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27 October 2014 

In what is dubbed as “The Ultimate Clash”, thirty-five returning schools are set to battle in the fourth and possibly, final, Tagisang Robotics: Design, Build and Play Competition organized by the Department of Science and Technology – Science Education Institute (DOST-SEI). 

Former Best Team awardees Grace Christian College, Benigno Aquino High School, and Pitogo High School will mix it out with the other 32 equally-seasoned teams in a much improved and more challenging robotics plum which will happen on 29-30 October 2014 at the SMX Convention Center, Pasay City.

At stake are the Best Team Award with a P100,000 cash prize with the coach winning a separate P30,000 prize, medals and a trophy; Best Alliance Award with a P150,000 cash prize, P30,000 for the coaches, medals and trophies for schools, and other special awards such as Best Engineering Award, Most Popular Robot and Most Popular Team Awards, and Best Blog Award.

 

The annual varsity type robotics competition, which started in 2011, seeks to promote robotics to the youth to entice them to pursue studies and careers in science and engineering. Through the years, it has managed to encourage participants to take up science courses in the college level.

“For us, it is already a success. When we actually see that our former participants start their own path in science and technology, we are already very happy as we know we have put a mark in their hearts,” SEI Director Dr. Josette Biyo said.

Biyo said that this year is the final showcase of the competition, as SEI pushes to take up the notch higher as it introduces a new competition, the 1st Philippine Can Satellite Competition.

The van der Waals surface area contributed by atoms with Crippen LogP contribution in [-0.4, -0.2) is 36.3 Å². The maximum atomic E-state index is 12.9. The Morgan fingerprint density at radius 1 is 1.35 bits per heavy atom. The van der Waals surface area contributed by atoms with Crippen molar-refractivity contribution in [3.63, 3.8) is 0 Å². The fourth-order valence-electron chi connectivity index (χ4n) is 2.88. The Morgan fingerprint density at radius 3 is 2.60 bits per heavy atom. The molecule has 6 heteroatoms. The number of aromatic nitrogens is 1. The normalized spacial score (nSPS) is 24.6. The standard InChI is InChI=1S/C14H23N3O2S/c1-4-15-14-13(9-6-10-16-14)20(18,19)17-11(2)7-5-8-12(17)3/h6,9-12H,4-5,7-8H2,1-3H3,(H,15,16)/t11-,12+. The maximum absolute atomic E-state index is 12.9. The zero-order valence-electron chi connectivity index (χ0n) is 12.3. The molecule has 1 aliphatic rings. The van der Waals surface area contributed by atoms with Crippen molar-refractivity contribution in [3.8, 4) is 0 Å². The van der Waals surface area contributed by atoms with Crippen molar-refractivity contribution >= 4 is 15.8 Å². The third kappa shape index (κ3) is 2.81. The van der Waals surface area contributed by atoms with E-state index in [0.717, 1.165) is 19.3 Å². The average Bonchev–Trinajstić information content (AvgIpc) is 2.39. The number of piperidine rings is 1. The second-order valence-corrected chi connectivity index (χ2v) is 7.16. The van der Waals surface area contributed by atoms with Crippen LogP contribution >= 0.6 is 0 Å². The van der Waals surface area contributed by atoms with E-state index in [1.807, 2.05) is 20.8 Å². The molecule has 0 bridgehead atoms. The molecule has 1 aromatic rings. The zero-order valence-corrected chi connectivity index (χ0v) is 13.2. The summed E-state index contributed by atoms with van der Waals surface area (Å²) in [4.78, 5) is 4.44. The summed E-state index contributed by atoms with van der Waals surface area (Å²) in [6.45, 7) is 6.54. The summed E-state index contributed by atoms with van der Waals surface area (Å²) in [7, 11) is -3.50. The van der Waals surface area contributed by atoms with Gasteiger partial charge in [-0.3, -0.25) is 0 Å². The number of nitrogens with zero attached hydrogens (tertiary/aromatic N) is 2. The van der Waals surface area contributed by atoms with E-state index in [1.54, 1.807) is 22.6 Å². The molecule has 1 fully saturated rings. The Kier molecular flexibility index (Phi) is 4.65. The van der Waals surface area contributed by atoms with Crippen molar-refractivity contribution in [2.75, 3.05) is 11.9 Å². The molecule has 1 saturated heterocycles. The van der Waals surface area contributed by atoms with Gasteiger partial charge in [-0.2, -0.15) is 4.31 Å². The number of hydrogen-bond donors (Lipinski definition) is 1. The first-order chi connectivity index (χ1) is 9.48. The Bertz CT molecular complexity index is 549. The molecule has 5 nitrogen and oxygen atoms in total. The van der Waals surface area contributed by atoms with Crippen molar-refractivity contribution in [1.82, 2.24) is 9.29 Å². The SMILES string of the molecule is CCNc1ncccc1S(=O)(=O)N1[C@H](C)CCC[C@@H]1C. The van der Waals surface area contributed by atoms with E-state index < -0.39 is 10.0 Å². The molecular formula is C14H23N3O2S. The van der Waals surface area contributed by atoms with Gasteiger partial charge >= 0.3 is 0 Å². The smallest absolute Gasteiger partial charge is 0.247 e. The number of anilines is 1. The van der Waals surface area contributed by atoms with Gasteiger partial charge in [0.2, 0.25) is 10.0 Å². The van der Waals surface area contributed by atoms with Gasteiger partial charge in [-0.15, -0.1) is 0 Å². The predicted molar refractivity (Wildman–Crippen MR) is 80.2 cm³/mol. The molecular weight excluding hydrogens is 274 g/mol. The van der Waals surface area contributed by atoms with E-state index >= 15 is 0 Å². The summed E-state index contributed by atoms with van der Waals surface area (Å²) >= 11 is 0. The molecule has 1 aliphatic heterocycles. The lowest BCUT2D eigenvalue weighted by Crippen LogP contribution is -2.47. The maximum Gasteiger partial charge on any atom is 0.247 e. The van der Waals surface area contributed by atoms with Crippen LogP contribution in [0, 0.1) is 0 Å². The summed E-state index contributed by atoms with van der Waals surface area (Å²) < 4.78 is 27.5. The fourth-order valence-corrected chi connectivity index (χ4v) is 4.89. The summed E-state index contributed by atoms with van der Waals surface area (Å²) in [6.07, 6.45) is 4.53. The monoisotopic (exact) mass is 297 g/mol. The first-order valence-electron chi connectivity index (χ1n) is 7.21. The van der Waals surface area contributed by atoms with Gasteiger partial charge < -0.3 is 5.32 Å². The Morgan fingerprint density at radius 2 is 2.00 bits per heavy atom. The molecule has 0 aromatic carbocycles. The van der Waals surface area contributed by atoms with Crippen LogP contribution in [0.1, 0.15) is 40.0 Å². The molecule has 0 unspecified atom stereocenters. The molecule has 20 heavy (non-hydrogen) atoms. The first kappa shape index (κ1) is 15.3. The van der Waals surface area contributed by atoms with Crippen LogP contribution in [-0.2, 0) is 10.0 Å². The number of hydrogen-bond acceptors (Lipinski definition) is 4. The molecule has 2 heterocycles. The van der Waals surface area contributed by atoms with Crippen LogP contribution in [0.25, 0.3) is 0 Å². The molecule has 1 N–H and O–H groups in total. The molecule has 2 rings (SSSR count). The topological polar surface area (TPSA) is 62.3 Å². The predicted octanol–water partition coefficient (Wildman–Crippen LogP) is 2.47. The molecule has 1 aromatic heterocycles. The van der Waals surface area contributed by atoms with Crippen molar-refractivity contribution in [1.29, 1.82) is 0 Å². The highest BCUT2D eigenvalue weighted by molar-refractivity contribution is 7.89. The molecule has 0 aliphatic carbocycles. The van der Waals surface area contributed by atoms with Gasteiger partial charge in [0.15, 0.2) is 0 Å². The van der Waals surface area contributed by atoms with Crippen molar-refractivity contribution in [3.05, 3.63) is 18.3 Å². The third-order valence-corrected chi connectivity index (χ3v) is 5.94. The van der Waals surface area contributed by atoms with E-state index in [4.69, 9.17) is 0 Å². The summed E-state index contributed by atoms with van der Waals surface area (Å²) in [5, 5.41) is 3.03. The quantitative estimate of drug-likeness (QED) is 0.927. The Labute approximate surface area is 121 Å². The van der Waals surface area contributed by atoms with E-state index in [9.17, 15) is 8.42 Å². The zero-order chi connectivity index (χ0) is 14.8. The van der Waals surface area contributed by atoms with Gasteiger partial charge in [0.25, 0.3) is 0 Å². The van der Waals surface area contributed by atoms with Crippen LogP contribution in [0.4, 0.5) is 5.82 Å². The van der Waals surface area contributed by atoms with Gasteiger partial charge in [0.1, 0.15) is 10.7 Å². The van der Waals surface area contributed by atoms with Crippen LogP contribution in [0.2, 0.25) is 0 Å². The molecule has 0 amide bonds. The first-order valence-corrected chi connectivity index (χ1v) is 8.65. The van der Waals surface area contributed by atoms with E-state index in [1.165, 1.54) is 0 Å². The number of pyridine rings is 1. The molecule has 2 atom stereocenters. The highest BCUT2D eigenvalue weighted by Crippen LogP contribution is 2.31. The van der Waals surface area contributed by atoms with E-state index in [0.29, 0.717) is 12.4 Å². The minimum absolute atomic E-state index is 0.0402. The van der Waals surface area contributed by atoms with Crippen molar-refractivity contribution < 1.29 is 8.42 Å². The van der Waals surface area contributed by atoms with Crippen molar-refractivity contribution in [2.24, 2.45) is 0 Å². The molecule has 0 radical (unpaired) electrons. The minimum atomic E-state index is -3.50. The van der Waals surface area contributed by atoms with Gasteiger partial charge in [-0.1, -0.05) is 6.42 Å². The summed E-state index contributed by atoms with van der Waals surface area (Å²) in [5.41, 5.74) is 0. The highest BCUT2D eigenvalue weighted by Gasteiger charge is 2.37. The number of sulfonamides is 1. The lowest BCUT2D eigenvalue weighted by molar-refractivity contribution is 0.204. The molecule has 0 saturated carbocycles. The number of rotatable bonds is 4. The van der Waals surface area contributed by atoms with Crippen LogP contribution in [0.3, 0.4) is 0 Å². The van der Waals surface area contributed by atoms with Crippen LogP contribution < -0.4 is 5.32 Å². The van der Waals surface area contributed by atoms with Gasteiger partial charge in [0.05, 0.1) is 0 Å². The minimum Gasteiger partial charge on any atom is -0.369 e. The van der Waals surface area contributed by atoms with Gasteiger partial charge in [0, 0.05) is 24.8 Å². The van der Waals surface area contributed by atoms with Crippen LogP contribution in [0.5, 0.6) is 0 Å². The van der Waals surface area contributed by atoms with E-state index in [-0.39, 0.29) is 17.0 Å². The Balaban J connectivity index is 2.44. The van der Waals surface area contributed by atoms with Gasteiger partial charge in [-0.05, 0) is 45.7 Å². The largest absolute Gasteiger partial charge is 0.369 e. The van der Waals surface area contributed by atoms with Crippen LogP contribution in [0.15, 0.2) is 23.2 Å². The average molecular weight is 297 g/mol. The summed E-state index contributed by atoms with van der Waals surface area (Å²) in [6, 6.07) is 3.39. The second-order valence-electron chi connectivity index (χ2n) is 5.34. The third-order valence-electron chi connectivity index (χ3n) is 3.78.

“Nevertheless, this year’s competition will be the most challenging as we added new twists and surprises in the game especially in the playing field,” Biyo added. “We have made a lot of impact and it is rightful to close this program with a bang.”

The game began with a Game Kick-off held in August where common Kits-of-Parts were given to all participating public schools free of charge, and at a cost to all participating private schools. The school teams built their robots for a period of three (3) months, with technical trainings provided until they are ready for the varsity games.

It is a mixture of Filipino-loved sports, basketball and football, using robots where alliances—composed of three teams—try to score milon and pakwan balls to their opponent’s goal with the help of human shooters, drivers and commanders in an alliance composed of three (3) school teams.

“We hope that as we close this innovative game, we will have that sustained impact to our participants in hopes of molding them as our future robotics experts,” disclosed Biyo. (30)